It is the most infamous and top disease that a cat could have. It would mean that only 25% of your feline’s kidney is active and adequately working while the other 75% is failing its functions. Signs of your cat having CKD include:

  • Constantly drinking
  • Uncontrolled urinating
  • Larger stools found in the litter box
  • Loss of weight
  • Stinky breath
  • Having a weak body
  • Always in hiding
  1. Hyperthyroidism

It is an endocrine disease wherein the gland responsible for secreting thyroid hormones produces too much of them. With this disease being common to older cats, you have to look out for these signs if your cat is at its middle ages:

  • Always thirsty
  • Excessive drinking
  • Uncontrolled urinating
  • Diarrhea
  • Vomiting
  • Loss of weight
  • Insatiable appetite despite the loss of weight 
  1. High Blood Pressure

Hypertension, which is more commonly known as high blood pressure, appears when the arterial blood pressure of a cat is continuously increasing than the normal levels. As this is a common disease for cats, we should look out for these kinds of symptoms:

  • Seizures
  • Blood in the urine
  • Blindness
  • The pupils are dilated
  • Constant bleeding in the nose
  • Showing signs of weakness
  • Circling
  • Disorientation
  • Their eyeballs are rolling in an involuntary manner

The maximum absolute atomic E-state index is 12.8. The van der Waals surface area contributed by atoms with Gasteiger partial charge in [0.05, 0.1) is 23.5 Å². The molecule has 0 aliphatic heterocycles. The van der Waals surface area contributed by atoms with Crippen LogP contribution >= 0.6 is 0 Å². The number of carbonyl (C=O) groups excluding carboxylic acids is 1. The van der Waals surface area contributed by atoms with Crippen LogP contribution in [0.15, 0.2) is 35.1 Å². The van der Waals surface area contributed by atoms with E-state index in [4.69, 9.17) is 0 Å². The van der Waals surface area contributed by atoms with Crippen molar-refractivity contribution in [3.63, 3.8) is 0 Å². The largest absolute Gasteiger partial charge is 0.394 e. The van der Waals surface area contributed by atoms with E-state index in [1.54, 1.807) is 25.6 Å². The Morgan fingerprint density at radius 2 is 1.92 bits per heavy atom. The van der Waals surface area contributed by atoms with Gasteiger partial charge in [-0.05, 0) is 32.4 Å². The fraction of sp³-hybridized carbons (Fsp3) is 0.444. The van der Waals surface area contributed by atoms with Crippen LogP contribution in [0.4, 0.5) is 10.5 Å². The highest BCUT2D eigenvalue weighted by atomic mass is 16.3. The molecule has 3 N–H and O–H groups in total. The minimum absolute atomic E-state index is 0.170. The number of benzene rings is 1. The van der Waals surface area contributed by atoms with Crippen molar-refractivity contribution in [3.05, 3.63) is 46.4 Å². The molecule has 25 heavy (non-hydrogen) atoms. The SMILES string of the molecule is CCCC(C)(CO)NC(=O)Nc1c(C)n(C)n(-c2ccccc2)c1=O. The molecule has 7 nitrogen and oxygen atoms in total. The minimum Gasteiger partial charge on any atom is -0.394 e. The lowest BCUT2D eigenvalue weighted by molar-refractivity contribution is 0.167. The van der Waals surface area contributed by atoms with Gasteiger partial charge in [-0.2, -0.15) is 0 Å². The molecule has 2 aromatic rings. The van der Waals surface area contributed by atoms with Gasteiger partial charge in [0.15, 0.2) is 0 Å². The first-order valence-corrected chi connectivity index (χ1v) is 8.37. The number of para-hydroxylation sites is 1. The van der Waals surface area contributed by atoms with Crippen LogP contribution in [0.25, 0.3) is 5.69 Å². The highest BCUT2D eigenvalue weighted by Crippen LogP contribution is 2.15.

1. Worms

As disgusting as it sounds, cats could also get worms even if they are kept inside a secure house. Several worms such as roundworms and tapeworms are the most common worm you could encounter in a cat’s stomach due to eating infested insects, birds, or rodents. Here are some of the signs that your cat might have stomach worms:

  • Strings in their stool or vomit
  • Small oval shaped substances in a cat’s feces or anus
  • A bloated belly
  • Lack of appetite
  • Diarrhea
  • Loss of weight
  1. Feline Immunodeficiency Virus

It is a virus that’s the very definition of a “silent” worker. The symptoms usually occur several years after they are infected with the virus slowly eating away their immune system. It is a dangerous virus because through this alone, and they could contract several other sickness and infections. If you have a cat showing any of the named symptoms, rush them to your veterinarian.

  • Fever
  • Scruffy coat
  • Hair loss
  • Unhealable wounds
  • Lymph nodes are enlarged
  • Anemia
  • Low appetite
  • Constant sneezing
  • Liquid discharges from the nose or the eyes
  • Changes in behavior such as lethargy
  1. Feline Leukemia Virus

It is a dangerous transmittable RNA retrovirus that targets a cat’s immune system. It works similarly to the FIV, with it showing symptoms several years after the infection. Here are a few signs:

  • Inflamed gums
  • Skin/fur is bad
  • Upper respiratory infections
  • Diarrhea
  • Vomiting
  • Jaundice/yellowing of the skin
  • Seizures
  • Several cysts
  • Enlarged lymph nodes
  • Respiratory distress
  1. Feline Panleukopenia

Feline Panleukopenia, or more commonly known as feline distemper, is a contagious disease in cats in which it could result in the death of your cat. This highly infectious disease could spread through feces, bodily fluids, and fleas transferred from one contaminated cat to another. It directly attacks the intestinal tract of a cat and their immune system. Cats who have this disease are likely to experience:

  • Vomiting
  • Malnutrition
  • Lethargy
  • Dehydration
  • Diarrhea
  • Loss of appetite
  • Anemia
Sarene Maev Butao
Sarene Maev Butao